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Saved by the introduction of protease inhibitors in the mid-1990s, many HIV positive men needed to rebuild the lives they thought they d never be able to live. In an effort to make peace with the virus inside them, some migrated to California's Palm Springs in the hope of finding a healing desert oasis. But is this environment, with its tolerant population and constant sunshine, enough to heal their shattered bodies and dispel their lingering grief?
Desert Migration fills in a missing gap. The film does a phenomenal job of educating both young and old generations on the affects HIV has on the body, soul, and bank account during a time when HIV is easily controlled. --Out Front Magazine
...despite the stigma that still exists in our society about living with HIV and AIDS, this film provides a portrait of people who have never given up --Austin360
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I remember the 90's. The approval of AZT. AIDS becomes the number one cause of death for U.S. men ages 25 to 44 and then a few years later, AIDS becomes the leading cause of death for all Americans ages 25 to 44. Protease inhibitors, for the most part, slows the number of deaths but have the side effect of some patients becoming drug resistant. There is an uptick in the number of minorities dying from AIDS.
I mention what I remember from the 80's and 90's because it was a full-blown AIDS crisis that wiped out an entire generation of men - the impact very similar to the VIetnam War.
This documentary, which is brilliantly and beautifully shot, is about thirteen men who survived the 80's and 90's. They were infected during that time period and assumed that they would not be alive for more than a few more years. Science advanced far enough along so that treatment regimens were working, prolonging their lives. But while they lived, they were constantly surrounded by the death of those whose immune systems were too far gone or didn't respond in the same manner to the drugs available. As they grew older, they faced other challenges - some physical, some psychological, and some social.
Now in their 50's, 60's, and 70's they reflect back on those two particular decades, what that time period meant to them, their migration from New York, San Francisco, and Miami to Palm Springs, and then what the current here and now means to them...Is the AIDS crisis over? Judging by the group of 13 men who speak about it, it's not over.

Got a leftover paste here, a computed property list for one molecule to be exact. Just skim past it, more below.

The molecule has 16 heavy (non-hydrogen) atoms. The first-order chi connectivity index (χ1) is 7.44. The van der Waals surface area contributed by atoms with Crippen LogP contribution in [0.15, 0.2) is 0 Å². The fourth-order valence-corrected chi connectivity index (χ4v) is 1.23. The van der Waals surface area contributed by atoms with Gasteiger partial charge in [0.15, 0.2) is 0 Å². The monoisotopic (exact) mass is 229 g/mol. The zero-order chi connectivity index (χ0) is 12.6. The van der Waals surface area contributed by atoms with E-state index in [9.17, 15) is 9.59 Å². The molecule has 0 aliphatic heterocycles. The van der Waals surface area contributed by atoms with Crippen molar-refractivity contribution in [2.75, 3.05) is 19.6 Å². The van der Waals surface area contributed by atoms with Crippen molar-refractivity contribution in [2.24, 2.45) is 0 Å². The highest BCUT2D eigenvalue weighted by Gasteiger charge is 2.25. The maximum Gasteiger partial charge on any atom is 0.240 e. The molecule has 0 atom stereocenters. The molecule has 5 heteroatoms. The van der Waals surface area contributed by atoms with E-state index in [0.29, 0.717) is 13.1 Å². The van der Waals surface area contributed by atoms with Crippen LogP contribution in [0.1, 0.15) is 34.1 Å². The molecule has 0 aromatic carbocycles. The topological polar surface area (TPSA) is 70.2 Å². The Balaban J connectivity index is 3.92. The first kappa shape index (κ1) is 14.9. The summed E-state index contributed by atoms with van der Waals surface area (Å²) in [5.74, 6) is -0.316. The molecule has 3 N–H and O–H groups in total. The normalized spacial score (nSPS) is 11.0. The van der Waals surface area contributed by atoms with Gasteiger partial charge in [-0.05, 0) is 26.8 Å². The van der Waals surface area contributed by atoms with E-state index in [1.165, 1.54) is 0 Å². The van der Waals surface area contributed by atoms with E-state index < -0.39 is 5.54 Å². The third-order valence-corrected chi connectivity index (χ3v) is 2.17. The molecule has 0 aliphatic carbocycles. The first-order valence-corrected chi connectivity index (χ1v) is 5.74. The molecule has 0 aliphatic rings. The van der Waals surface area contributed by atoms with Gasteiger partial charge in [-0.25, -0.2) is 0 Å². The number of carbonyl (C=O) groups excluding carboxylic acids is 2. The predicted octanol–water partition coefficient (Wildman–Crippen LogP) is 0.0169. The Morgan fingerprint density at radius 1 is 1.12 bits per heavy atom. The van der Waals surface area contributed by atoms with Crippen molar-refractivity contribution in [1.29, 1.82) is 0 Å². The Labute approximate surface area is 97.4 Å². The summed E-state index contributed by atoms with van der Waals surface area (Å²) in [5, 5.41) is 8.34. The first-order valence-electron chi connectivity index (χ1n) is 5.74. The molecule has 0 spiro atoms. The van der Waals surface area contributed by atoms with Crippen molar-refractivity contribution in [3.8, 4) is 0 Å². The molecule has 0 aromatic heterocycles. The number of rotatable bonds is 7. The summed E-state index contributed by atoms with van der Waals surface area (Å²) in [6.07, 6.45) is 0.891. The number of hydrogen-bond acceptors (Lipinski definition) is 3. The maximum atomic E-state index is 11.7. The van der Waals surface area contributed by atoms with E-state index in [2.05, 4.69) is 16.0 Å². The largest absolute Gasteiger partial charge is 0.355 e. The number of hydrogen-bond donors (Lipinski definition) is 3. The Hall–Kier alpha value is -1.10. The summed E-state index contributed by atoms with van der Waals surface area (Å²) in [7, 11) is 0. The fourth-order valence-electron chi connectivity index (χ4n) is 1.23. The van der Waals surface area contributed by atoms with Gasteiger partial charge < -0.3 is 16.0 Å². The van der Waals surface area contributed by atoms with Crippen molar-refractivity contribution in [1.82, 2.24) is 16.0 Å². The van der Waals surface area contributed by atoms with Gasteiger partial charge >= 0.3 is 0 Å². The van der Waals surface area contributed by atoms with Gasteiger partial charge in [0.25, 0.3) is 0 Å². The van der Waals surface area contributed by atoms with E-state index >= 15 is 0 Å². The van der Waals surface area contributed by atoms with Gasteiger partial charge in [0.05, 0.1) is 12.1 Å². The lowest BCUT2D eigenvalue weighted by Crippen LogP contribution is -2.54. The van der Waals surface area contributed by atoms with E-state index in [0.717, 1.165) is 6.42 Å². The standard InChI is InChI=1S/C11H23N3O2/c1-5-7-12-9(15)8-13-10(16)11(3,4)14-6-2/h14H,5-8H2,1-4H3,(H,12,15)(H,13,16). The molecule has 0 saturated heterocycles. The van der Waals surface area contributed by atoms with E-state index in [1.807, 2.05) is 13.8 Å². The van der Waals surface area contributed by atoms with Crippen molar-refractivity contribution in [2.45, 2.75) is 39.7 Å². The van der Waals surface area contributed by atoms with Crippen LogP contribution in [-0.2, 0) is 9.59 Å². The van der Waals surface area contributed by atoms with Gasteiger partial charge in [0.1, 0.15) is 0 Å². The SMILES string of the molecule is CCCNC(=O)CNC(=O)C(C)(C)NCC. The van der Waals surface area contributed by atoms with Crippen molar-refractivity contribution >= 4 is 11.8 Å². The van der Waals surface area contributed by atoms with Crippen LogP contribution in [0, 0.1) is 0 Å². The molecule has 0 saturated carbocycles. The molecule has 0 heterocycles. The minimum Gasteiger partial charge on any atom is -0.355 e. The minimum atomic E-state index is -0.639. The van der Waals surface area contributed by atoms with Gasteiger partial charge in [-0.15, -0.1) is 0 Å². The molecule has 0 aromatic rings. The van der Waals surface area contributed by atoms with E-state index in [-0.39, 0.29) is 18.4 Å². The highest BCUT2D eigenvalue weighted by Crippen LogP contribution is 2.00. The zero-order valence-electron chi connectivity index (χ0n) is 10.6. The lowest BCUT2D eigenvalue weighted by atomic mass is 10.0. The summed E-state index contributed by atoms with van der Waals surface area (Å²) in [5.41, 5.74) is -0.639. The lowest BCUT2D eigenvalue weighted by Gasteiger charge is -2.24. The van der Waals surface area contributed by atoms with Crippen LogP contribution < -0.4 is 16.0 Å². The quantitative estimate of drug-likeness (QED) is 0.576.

Hands down, I don't think that I've ever seen a documentary so visually moving as this one is. You could have literally, muted the dialog and you'd still have gotten a lot of meaning from the film. The director and the photographer were phenomenal at capturing each man's moment by moment feeling with the backdrop of a beautiful desert which seemed to parallel the feelings of the subjects.
Each of the 13 men had a story to tell. Each story was unique but had some common themes running through them: the past (specifically the loss of those they loved and cared for), the present (aging with an unpredictable disease and the ptsd type of feelings they were still experiencing), and the future (dying alone).
I'm glad this movie was made while there were still people to talk to who lived through it. So many were lost in the prime of their lives. I watched this twice in one weekend, and I intend to watch it again.
As a resident of PS and a huge proponent of the diversity the town represents, I think this is a stellar outing by Mr. Cardone. There are so many facets to this story...and the individual stories of the men in Desert Migration, who weave a tapestry of commonalities, but with a few wild threads that come...somewhere!
Let's hope that this Gay Mecca will not be totally overrun by tourists in the next decade. There are indicators that seem to think that notion is not too far-fetched.
Until then, and hopefully, forever, let this be a place for anyone on this earth to come and feel the love. Regardless of your status...or anything else.